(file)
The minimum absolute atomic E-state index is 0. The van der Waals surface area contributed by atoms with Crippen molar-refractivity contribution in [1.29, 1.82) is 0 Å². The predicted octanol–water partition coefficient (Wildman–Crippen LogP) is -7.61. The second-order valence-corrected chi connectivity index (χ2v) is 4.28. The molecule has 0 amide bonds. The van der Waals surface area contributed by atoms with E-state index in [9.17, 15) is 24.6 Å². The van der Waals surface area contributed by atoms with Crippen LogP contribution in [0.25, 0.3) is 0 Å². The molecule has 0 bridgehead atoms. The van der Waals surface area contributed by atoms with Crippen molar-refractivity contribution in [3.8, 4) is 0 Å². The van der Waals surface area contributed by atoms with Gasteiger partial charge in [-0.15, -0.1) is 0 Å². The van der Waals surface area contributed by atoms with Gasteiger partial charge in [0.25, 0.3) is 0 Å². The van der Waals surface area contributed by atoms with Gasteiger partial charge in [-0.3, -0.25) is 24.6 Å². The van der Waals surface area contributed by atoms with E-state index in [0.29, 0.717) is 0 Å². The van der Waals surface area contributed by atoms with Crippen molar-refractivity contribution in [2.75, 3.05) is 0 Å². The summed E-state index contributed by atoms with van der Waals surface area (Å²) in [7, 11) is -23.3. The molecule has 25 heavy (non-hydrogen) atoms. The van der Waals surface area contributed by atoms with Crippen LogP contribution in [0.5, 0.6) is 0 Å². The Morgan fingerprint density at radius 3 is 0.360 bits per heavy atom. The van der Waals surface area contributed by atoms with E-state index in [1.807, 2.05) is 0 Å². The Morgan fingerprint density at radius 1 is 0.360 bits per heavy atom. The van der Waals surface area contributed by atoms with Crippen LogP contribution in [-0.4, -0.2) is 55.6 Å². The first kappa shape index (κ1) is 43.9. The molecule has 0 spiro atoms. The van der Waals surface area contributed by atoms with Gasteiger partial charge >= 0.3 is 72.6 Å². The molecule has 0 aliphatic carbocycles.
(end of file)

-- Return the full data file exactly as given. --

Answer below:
The minimum absolute atomic E-state index is 0. The van der Waals surface area contributed by atoms with Crippen molar-refractivity contribution in [1.29, 1.82) is 0 Å². The predicted octanol–water partition coefficient (Wildman–Crippen LogP) is -7.61. The second-order valence-corrected chi connectivity index (χ2v) is 4.28. The molecule has 0 amide bonds. The van der Waals surface area contributed by atoms with E-state index in [9.17, 15) is 24.6 Å². The van der Waals surface area contributed by atoms with Crippen LogP contribution in [0.25, 0.3) is 0 Å². The molecule has 0 bridgehead atoms. The van der Waals surface area contributed by atoms with Crippen molar-refractivity contribution in [3.8, 4) is 0 Å². The van der Waals surface area contributed by atoms with Gasteiger partial charge in [-0.15, -0.1) is 0 Å². The van der Waals surface area contributed by atoms with Gasteiger partial charge in [0.25, 0.3) is 0 Å². The van der Waals surface area contributed by atoms with Gasteiger partial charge in [-0.3, -0.25) is 24.6 Å². The van der Waals surface area contributed by atoms with E-state index in [0.29, 0.717) is 0 Å². The van der Waals surface area contributed by atoms with Crippen molar-refractivity contribution in [2.75, 3.05) is 0 Å². The summed E-state index contributed by atoms with van der Waals surface area (Å²) in [7, 11) is -23.3. The molecule has 25 heavy (non-hydrogen) atoms. The van der Waals surface area contributed by atoms with Crippen LogP contribution in [0.5, 0.6) is 0 Å². The Morgan fingerprint density at radius 3 is 0.360 bits per heavy atom. The van der Waals surface area contributed by atoms with E-state index in [1.807, 2.05) is 0 Å². The Morgan fingerprint density at radius 1 is 0.360 bits per heavy atom. The van der Waals surface area contributed by atoms with Crippen LogP contribution in [-0.4, -0.2) is 55.6 Å². The first kappa shape index (κ1) is 43.9. The molecule has 0 spiro atoms. The van der Waals surface area contributed by atoms with Gasteiger partial charge >= 0.3 is 72.6 Å². The molecule has 0 aliphatic carbocycles.